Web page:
Traveling exhibits to celebrate Copper Country food, culture July 14 - Aug.
CALUMET -- Food is the theme in the Copper Country this summer as a series of
exhibits, festivals and presentations explore the regionís rich food culture. The events are anchored by two traveling exhibits
that will remain open to the public from 10 a.m. to 5 p.m. daily from July 14 through August
26 at the Keweenaw Heritage Center -- the former St. Anneís church, Calumet.
Key Ingredients: America By Food is a Smithsonian exhibit depicting our national food
culture. It includes information on the history of food production in the United States, the ethnic traditions
that flavor the foods we eat and the many food-related traditions that are part of our culture, from traditional meals at Thanksgiving and
birthdays to family recipes (and recipe cookbooks) which are handed down from generation to generation.
Through the efforts of Kim Hoagland, chair of the Key Ingredients Steering Committee, the
Keweenaw Heritage Center was selected as one of six in Michigan to host the Exhibit.
|The Key Ingredients: America By Food exhibit is part of the Smithsonian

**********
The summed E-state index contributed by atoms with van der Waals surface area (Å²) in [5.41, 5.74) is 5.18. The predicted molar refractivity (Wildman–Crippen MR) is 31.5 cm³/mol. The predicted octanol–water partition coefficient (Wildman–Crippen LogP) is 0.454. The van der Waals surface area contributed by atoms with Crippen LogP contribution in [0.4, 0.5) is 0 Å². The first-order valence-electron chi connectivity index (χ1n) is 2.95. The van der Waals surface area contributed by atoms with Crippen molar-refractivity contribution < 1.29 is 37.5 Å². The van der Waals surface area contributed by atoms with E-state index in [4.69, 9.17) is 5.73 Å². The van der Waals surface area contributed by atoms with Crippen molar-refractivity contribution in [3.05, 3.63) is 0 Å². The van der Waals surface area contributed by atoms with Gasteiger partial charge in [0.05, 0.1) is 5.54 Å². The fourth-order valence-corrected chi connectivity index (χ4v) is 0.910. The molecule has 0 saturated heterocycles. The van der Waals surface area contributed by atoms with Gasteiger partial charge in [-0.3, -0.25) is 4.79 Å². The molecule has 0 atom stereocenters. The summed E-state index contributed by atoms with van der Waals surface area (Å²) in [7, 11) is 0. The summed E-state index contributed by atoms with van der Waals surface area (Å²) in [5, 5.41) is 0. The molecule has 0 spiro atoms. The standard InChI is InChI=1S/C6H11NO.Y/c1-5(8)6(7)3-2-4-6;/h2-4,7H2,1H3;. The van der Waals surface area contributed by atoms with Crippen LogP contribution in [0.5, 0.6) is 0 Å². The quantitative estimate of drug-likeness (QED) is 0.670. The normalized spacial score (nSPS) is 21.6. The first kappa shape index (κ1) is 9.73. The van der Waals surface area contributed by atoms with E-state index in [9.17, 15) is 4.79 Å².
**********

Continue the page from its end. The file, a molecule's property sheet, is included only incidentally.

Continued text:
Institution's traveling exhibits program. Here visitors in Chelsea,
Mich., view the exhibit, which is traveling to 150 rural communities across America until
2008. (Photo © 2007 Jane Nordberg. Reprinted with permission.)
"Itís not just about the food, but about the stories that go along with the
food," said Hoagland. "Local organizations and people worked hard to not just highlight a certain food but to dig a little deeper for that foodís significance in a larger
Locally, children in Calumet, with help from their parents and grandparents,
participated in the Key Ingredients program last February with a recipe contest
and a display of vintage aprons. The 10 winning recipes have been printed on
note cards, thanks to the sponsorship of the Isle Royale Natural History
Association. During the exhibit this summer, the cards will be on sale in local
stores and at the Isle Royale and Keweenaw National Historical Park visitors'
centers. Proceeds go toward educational programs at the two national parks.
Anita Campbell, a board member of the Keweenaw Heritage Center and chair of
the recipe contest event, said the Smithsonian's Key Ingredients requested a